When inbound entries in SMQ2 queue remain in status RETRY, this is normally caused by lack of authorization for launching batch job. This can happen to background user and user reprocessing the jobs. Check the authorization trace to see what needs to be fixed. More background in OSS note 1862256 – Inbound queues (SMQ2) stay in status RETRY.

Queue in the inbound queue scheduler SMQ2 with “Name or password is incorrect (repeat logon)”

When you get this issue a password change of the RFC might be required. Read more in OSS note 2474161 – Queue in the inbound queue scheduler SMQ2 with “Name or password is incorrect (repeat logon)”.

Queue resets via batch jobs

Report RSQOWKEX can be used to reset the outbound queue. RSQIWKEX can be used to reset the inbound queue. The goal is to reprocess messages in error state like SYSFAIL, CPIERR. More details are in OSS note 2552322 – RSQOWKEX and RSQIWKEX. Note 2195856 – Double message execution explains to be careful with using these programs with status RETRY.

These programs can be scheduled in batch mode to automate reprocessing.

Consistency checks of qRFC

Consistency checks of qRFC:

  • You can identify and delete inconsistencies in the outbound queue using report RSTRFCEG.
  • You can identify and delete inconsistencies in the inbound queue using report RSTRFCEH.

Background is described in OSS note 779664 – Consistency check of qRFC queues with deletion.

Deletion of unprocessed LUW’s in qRFC

Deletion of unprocessed LUW’s in qRFC: background is described in OSS note 760113 – Delete unprocessed LUWs in the qRFC.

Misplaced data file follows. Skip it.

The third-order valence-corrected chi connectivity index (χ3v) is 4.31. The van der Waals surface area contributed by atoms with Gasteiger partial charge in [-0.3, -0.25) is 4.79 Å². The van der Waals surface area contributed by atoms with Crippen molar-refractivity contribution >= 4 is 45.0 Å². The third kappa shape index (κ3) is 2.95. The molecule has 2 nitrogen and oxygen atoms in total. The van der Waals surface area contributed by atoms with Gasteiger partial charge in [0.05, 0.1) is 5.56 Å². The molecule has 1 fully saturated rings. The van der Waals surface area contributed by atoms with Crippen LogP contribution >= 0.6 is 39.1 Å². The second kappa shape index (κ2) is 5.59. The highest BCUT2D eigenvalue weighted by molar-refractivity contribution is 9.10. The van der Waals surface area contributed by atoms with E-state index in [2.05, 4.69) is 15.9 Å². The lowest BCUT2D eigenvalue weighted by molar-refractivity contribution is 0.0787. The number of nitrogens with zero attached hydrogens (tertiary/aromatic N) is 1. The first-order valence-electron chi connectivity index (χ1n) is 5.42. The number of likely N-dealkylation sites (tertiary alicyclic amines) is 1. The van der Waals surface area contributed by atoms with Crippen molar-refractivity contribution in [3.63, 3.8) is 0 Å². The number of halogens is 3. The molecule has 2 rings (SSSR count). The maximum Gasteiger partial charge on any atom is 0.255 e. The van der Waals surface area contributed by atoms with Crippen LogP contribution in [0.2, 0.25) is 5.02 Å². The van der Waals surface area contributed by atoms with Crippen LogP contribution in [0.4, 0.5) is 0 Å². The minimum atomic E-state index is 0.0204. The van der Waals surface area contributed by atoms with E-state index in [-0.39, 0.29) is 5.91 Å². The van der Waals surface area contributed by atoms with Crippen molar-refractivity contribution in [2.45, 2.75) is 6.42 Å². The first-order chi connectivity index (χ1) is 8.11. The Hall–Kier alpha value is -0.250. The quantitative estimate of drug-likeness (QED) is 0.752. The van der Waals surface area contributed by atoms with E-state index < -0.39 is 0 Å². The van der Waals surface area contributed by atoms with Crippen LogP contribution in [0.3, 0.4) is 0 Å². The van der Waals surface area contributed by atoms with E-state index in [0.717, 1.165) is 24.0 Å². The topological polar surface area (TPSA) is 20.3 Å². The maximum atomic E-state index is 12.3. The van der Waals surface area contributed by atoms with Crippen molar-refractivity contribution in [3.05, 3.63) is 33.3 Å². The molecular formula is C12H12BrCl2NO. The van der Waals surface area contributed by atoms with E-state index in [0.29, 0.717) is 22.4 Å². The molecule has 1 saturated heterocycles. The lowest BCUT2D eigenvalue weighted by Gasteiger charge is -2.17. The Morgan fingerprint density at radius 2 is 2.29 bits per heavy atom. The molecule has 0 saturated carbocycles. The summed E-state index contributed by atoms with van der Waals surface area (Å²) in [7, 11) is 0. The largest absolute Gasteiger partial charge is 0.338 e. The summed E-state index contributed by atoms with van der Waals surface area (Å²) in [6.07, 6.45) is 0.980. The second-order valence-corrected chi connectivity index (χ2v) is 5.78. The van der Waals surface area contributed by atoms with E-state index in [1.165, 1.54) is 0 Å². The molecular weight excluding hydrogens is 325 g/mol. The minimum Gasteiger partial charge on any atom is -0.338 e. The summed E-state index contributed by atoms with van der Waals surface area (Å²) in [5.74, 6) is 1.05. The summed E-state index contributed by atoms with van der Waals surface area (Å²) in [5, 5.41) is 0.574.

Application log for qRFC manual processing

In SMQ1 and SMQ2 manual actions can be done, which are normally not logged. Apply OSS note 3031450 – Application log for inbound qRFC monitor such as SMQ2 to get the actions logged in the application log.

Alerting of failed qRFC in EWM systems

qRFC is very important in EWM systems. In EWM systems there is a built in program for alerting on qRFC failures: /SCWM/R_QRFC_QUEUE_ALERT. More on this feature you can read in OSS note 2226372 – EWM – Alerting for Failed Queues.

Issues with destination NONE

When using qRFC with SQMS for destination NONE, you can have unwanted interference with tRFC. See OSS note 1813159 – Hanging LUW┬┤s in SM58 with the function module IDOCS_OUTPUT_TO_R3. Set the registration of NONE with flag ‘w/o tRFC’ on. And make sure the max connections is not set to 1, but much higher.

Issues with performance of qRFC

OSS note 2183108 – t/qRFC processing: general performance verifications contains program Z_RFC_QUEUE_PERF. This program can be run to check for potential performance issues. Output example:

Deleting saved queues in SMQ3

To delete saved queues in SMQ3, follow the instructions in OSS note 2558561 – Delete saved queues in SMQ3.

Monitoring of qRFC

SAP Focused Run can be used to monitor qRFC’s. Read more in this blog.

Storage of qRFC header data

Header data of qRFC is stored in tables TRFCQIN and TRFCQOUT.

Reference OSS notes

Reference OSS notes:

Bug fix OSS notes

Bug fix OSS notes: